First time starting seeds...roots coming out of the bottom already?

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Hi-

This is my first time starting seeds. My vegetables are just starting to germinate and when I lifted up the trays to put water in the bottom, I noticed that the roots were coming out of the bottom of the trays.

I am assuming I need to move them to bigger containers? And when I transplant them to new containers do I need to use the seed starting mix or use regular potting soil so they can get nutrients?
 

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Roots out the bottom typically mean they are ready to go. It looks like a green beans off to the fast start. I am a little hesitant that the roots are that big but the plant doesn't seem to be quite heads up yet? I would think that you'd probably want to put it in the ground soon, once it is fully erect (head sup) and leaves out. A littl emor time in the sun should do it. I started some Snow Peas and Bush Beans in trays just the same as you did.

Keep in mind will need a bunch of containers to get edible portions.

Typically the larger seeds (peas, beans, cucumbers) will germinate quickly and large, where as a tomato will be a little slower, a little smaller. I'm a little surprised a few of the other larger vegetable haven't sprouted? I do see a few of the tomatoes up.

The cherry tomatoes might look a little leggy, but it could be too early to tell. Be sure everything stays lightly moist and gets plenty of sun/light. Just prior to transplantation or upon transplanting, if they have been in a sheltered area leave them out to late evening.... put them put early in the morning... so they can acclimate the outdoor temperature (hardening) before going out permanently.

If your moving to containers go with a decent quality potting soil. An enriched potting soil will have enough nutrients for a while but after about 3 weeks or so I would then start to fertilize. I might also suggest that a quality potting soil with some perlite (3 parts potting soil to 1 part perlite) (or so) will make a good seed starting mix and save you the expense seed starting mix.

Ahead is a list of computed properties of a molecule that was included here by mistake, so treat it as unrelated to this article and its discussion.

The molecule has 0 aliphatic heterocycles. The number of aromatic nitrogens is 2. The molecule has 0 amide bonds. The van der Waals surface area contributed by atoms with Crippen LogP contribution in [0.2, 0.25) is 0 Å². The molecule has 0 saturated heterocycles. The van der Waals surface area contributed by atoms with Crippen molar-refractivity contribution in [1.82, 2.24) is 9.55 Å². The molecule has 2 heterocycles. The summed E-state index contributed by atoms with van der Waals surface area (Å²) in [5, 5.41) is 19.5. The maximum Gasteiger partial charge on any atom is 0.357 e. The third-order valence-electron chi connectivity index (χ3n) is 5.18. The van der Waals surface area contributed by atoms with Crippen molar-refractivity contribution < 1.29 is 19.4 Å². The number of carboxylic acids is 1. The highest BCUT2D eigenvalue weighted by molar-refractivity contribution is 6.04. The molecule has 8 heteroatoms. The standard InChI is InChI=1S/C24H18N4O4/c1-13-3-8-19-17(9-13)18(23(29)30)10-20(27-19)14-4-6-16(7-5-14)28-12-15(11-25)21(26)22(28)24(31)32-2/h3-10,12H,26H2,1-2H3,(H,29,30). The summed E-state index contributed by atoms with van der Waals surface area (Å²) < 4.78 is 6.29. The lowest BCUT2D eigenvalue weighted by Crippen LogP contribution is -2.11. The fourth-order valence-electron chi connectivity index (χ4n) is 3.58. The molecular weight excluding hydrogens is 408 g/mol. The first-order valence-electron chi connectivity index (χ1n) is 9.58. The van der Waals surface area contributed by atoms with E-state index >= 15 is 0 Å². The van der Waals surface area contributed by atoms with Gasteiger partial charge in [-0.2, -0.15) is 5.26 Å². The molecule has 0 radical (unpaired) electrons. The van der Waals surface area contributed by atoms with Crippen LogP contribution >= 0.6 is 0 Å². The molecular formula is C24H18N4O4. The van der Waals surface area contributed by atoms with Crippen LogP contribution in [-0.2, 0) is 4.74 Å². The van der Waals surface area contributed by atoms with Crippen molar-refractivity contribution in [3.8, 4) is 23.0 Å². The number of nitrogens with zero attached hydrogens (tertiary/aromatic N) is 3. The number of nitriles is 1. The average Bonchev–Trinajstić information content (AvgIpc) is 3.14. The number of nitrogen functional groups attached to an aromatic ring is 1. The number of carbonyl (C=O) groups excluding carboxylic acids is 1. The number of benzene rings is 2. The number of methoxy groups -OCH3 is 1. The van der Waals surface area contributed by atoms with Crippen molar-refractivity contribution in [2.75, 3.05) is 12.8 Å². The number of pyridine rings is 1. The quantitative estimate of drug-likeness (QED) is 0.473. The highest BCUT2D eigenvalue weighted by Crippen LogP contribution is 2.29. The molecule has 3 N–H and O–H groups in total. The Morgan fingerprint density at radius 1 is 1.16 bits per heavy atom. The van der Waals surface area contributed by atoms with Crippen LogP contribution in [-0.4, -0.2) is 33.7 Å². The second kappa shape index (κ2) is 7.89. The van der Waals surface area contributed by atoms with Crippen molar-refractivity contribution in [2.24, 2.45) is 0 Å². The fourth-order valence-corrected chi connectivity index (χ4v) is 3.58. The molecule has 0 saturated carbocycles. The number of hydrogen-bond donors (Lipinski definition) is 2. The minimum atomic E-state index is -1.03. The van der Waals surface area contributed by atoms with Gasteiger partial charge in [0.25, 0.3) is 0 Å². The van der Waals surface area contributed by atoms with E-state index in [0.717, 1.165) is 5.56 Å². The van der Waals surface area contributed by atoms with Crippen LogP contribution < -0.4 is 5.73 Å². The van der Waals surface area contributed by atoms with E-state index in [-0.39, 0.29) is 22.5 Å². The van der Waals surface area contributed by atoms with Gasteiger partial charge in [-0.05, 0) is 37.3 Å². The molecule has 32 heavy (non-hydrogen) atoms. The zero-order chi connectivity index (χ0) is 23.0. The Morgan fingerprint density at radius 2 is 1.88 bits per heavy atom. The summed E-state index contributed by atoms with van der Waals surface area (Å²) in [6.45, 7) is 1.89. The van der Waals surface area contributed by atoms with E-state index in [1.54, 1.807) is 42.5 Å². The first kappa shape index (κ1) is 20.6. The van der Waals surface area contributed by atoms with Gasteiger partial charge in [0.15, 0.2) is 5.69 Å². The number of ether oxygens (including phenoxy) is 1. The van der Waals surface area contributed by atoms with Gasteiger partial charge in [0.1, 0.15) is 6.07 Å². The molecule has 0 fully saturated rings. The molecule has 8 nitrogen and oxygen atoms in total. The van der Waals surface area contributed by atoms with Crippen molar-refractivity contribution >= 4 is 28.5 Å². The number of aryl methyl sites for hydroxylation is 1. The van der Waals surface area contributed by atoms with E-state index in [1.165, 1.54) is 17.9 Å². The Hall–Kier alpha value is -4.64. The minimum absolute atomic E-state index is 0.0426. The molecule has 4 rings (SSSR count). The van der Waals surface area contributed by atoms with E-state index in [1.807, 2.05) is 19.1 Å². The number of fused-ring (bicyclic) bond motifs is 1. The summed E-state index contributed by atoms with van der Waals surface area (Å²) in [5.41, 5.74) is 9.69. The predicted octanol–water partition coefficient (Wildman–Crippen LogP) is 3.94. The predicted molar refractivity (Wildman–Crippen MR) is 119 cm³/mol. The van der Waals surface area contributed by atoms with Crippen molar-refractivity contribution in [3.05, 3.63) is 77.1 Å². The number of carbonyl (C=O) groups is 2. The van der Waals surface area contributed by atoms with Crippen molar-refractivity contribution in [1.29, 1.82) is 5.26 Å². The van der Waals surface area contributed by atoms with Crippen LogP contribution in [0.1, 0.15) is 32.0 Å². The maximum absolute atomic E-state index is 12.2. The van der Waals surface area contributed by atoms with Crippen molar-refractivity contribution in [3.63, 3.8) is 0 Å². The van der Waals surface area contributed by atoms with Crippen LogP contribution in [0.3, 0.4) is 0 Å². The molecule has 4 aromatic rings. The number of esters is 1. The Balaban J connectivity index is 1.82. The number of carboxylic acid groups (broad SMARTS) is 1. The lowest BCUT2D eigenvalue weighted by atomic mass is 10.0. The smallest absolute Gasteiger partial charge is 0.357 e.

Here is a peek at just about what you want transplant wise for non bean - pea type plants, this is a herb. This could be thinned i.e. a few of the sprouts trimmed off, but the roots are fairly prevalent, they are helping hold the soil together, they have just about reached the bottom, the soil is damp, not compacted, but not crumbly.

Not enough roots and things will fall apart, and there will be very little anchor. Too much root and it will be considered root bound and potentially not as successful a plant. This is applicable to anything from small like below to a 1 gallon or 5 gallon from the store.

Nice job :). We can talk peat pots next time.
ry%3D400
 
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Thank you for the response!!! I attached pictures of what they look like today.

I am headed to home depot today to get bigger pots and will get a good potting soil with perlite.

My garden isn't quite ready yet, and the last frost here isn't until the end of the month. But I want to give them some more room to grow. I have been putting them outside for a couple hours a day to get direct sunlight and get used to the breeze. When they are inside I make sure they are in the sunlight.

I put some more of the seed starting soil in the bottom of the tray so at least the roots would have something to hold on to. Everything has popped up except for the sweet peppers, but I read on the packet that they take longer to come up.
 

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Nice, I'm happy you responded and added pictures. Looking good (y). If you haven't already you typically buy the potting soil and perlite separate and then do the 3 to 1 or 4 to 1 mix for germinating. The potting soil should have some perlite in it to start, but for doing germination it's good to add a little extra. No need to add the perlite when moving into the bigger pots.

Horticultural perlite is a lightweight soil conditioner, loosens clay soil, reduces caking, improves drainage and aeration. Blend with peat moss or potting mix for a custom soil-less mix. Can be used to start seeds, propagate cuttings and store bulbs.
 

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